What DO I Need to Know about Anal Warts?
1. Anal warts are relatively common. Anal Warts are caused by the HPV (Human Papilloma Virus) and affect the area around the anus.
2. What they look like: They first appear as tiny blemishes, the size of the head of a pin and may grow larger than the size of a pea. If not removed, they can spread.
3. They are highly contagious. A person with genital warts can pass the HPV infection to his or her sexual partner, but some seem immune.
4. People usually get anal warts by coming in direct contact with genital warts on a partner’s genitals or anus during vaginal, anal or oral sex.
5. Location – Anal warts are generally located in and around the anus but they can also appear in the anal canal.
6. Anal warts may not appear until months or even years after infection by a sexual partner.
7. If you have anal warts, your sexual partner should be examined and treated.
8. There is evidence that these warts can become cancerous if left untreated for a long time.
9. While anal cancer is fairly uncommon, certain strains of HPV have been associated with an increased risk for anal cancer. Additional risk factors include:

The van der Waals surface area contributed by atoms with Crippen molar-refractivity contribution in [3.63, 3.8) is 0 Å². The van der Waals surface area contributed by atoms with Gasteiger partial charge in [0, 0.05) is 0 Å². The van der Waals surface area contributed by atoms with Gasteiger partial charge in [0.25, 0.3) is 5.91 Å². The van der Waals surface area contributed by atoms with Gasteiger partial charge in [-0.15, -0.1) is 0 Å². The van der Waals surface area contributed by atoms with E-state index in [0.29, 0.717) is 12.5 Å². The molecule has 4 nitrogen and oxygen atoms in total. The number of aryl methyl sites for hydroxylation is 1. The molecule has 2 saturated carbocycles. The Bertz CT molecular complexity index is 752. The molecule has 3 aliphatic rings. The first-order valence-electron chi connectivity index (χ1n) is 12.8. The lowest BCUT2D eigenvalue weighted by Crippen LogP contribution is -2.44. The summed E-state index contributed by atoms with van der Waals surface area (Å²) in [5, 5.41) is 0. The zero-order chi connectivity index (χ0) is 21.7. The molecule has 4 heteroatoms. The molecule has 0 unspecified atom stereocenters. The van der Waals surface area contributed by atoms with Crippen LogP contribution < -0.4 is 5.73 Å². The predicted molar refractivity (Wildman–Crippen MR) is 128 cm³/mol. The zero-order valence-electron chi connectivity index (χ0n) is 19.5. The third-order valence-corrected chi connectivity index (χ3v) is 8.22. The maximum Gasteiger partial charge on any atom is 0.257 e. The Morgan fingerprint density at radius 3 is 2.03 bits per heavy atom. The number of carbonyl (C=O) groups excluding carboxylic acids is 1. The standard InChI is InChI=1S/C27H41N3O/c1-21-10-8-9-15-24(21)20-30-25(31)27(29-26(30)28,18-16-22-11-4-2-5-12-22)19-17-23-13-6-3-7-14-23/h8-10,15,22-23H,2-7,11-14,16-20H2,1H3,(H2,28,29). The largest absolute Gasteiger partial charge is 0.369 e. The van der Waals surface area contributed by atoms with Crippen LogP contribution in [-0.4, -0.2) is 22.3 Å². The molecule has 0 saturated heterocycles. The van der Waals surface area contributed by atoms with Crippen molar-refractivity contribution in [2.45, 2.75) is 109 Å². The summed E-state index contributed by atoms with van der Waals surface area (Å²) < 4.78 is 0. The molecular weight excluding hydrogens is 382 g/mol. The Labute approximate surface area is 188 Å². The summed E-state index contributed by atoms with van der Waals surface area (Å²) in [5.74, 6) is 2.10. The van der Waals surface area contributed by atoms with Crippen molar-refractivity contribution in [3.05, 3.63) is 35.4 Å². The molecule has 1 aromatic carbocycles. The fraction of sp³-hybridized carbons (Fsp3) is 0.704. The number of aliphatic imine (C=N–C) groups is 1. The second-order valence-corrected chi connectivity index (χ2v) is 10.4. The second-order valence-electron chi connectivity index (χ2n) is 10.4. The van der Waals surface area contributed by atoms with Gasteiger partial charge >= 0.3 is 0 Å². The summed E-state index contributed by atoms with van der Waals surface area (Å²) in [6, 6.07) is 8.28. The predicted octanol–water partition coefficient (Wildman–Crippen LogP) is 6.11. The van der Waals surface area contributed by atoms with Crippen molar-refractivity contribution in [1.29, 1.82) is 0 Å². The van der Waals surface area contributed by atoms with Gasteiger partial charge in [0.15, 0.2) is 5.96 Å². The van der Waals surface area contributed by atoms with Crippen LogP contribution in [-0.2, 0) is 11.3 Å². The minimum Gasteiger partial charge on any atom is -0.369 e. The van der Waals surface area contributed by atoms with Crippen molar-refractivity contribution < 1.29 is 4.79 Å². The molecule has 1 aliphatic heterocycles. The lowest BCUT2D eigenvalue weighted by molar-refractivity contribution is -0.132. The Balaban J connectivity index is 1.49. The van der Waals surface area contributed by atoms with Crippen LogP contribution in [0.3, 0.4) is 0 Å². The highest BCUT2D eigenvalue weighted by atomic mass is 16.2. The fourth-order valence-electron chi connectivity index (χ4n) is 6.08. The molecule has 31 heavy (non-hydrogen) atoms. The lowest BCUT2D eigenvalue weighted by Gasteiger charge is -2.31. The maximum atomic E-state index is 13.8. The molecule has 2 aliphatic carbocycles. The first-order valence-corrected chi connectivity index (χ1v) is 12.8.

- Age – Most people with anal cancer are over 50 years old.
- Anal sex – Persons who participate in anal sex are at an increased risk
- Smoking – Harmful chemicals increase overall cancer risk including anal cancer
- Immunosuppression – People with weakened immune systems, such as transplant patients who take drugs to suppress their immune systems and patients with HIV (human immunodeficiency virus) infection are at higher risk.
- People with chronic local inflammation – People with long-standing anal fistulas or open wounds are at slightly higher risk.
- Pelvic radiation – People who have had pelvic radiation therapy for rectal, prostate, bladder or cervical cancer are at an increased risk.
10. Anal warts may be difficult to get rid of and may come back. Treatments
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